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The Roman Catholic church is a religion, not a brand.

But with Web cameras trained on the Sistine Chapel chimney, obituaries hailing John Paul II's media mastery and reports in business bible The Wall Street Journal on the church's "financial woes" and "strategy" for countering the global growth of Islam, it's hard not to view the new pope's role as akin to that of chief image-maker facing a host of marketing challenges.

Seen through that lens, the choice of conservative German Cardinal Joseph Ratzinger-who took the name Benedict XVI-indicates the church is focused on its core base of believers and not willing to pander to those in the U.S.-which remains the largest source of Vatican donations-who have called for a more progressive approach.


This focus on its core comes despite the fact that Islam has grown at twice the rate of Catholicism over the last 30 years, surpassing it as the world's largest religion.

While the new pope shares his predecessor's traditionalist philosophy on issues such as birth control, homosexuality and marriage for priests, there's no sign of the kind of charisma that allowed the popular Pope John Paul II to paper over deep-seated ideological differences within the church.

His election led journalists and church experts around the world to complain that the choice of a doctrinal conservative would do more to divide the diverse groups that make up the church's 1.1 billion-strong congregation than unite them, especially if he can't find a way to relate to his flock emotionally.

"He's immediately got this image that he will appeal to very conservative people in the church," said Gustav Niebuhr, associate professor of religion and media at Syracuse University. "He's got an image as an enforcer."

The image derives in no small part from Cardinal Ratzinger's background as a close confidant of John Paul II and the fact that he is best-known for furthering the dogma and cracking down on left-leaning Latin American priests. His priorities are expected to skew toward an ongoing rhetorical war against the creep of secularism, rather than deal with pressing social issues like poverty or the AIDS epidemic in Africa, the church's largest growth area, or controversial church issues such as the priest shortage, which many feel could be fixed with progressive remedies like ordaining women or allowing priests to marry.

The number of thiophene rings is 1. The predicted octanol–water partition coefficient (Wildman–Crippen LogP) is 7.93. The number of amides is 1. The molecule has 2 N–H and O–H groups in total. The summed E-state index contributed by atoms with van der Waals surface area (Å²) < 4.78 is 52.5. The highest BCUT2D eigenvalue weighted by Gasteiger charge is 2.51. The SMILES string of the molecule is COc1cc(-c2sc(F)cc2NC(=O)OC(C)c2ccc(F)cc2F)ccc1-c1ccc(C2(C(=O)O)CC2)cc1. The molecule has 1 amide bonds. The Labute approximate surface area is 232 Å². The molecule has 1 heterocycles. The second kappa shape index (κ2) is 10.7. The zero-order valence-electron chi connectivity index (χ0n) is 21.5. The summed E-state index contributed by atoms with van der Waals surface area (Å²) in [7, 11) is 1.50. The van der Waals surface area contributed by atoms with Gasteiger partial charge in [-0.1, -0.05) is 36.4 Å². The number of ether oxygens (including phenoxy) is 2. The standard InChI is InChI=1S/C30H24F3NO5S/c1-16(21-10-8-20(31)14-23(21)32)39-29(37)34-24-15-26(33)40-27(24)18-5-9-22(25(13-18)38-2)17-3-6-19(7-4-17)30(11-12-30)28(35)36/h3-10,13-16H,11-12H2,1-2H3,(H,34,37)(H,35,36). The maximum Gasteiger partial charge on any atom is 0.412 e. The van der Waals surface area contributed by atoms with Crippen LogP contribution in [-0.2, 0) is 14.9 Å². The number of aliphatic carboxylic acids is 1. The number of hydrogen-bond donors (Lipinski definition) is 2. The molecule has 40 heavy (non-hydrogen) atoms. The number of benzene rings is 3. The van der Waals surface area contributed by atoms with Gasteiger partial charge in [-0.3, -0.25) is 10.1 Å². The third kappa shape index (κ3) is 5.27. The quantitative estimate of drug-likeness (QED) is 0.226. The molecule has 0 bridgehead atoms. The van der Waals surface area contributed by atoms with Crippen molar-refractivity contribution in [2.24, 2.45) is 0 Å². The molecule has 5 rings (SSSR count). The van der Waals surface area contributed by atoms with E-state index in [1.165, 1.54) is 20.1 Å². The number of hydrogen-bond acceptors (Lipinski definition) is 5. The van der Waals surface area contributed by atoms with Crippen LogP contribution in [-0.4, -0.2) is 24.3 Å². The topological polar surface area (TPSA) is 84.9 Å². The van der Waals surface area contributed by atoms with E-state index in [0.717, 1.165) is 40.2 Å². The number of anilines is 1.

the smallest constituency

And while issues such as the Church's unbending anti-abortion stance have met resistance among some Catholics in the U.S., this country is by far the smallest in the papal constituency. The U.S. is home to only 6.2% of the world's Catholics-half that of Africa and about a quarter of Europe, the native land of the new pope. Nearly half the world's Catholics-43%-reside in Latin America.

Still, the U.S. is the main source of donations to the Vatican, according to The Wall Street Journal, which said the Vatican takes in about $250 million a year, operates at a slight loss and has taken financial hits stemming from the weakness of the dollar and the costs of sex-abuse settlements.

Pope Benedict XVI is seen to lack the charm of John Paul II, which translated so well to the mass media and, by extension, forged intense emotional connections with vast numbers of believers. After his death, John Paul II's mediagenic qualities topped most obituaries, which tallied up his number of international trips-he made 104-to places like Cuba and Mexico and a host of destinations never before visited by a pontiff.

That eagerness added to a mastery of several languages, and the handsome and hale appearance he enjoyed during his early days as pope led observers to wonder whether the cardinals could find anyone who measured up in that regard. "From the very beginning to the very end, his papacy was a mass-media event," said Timothy Thibodeau, a papal historian at Nazareth College in Rochester, N.Y. "That's not because he wanted to titillate or manipulate but because he wanted transparency."

John Paul II was often lauded as "the first modern pope" and is discussed in similar terms as world leaders like Ronald Reagan. "People didn't always agree with the policies they promulgated, but at the end of the day people understood exactly where they were coming from and where they were trying to go by their sheer ability to communicate," said Harris Diamond, CEO of Interpublic Group of Cos' Weber Shandwick Worldwide. "They transcended individual policies that people actually disagreed with."

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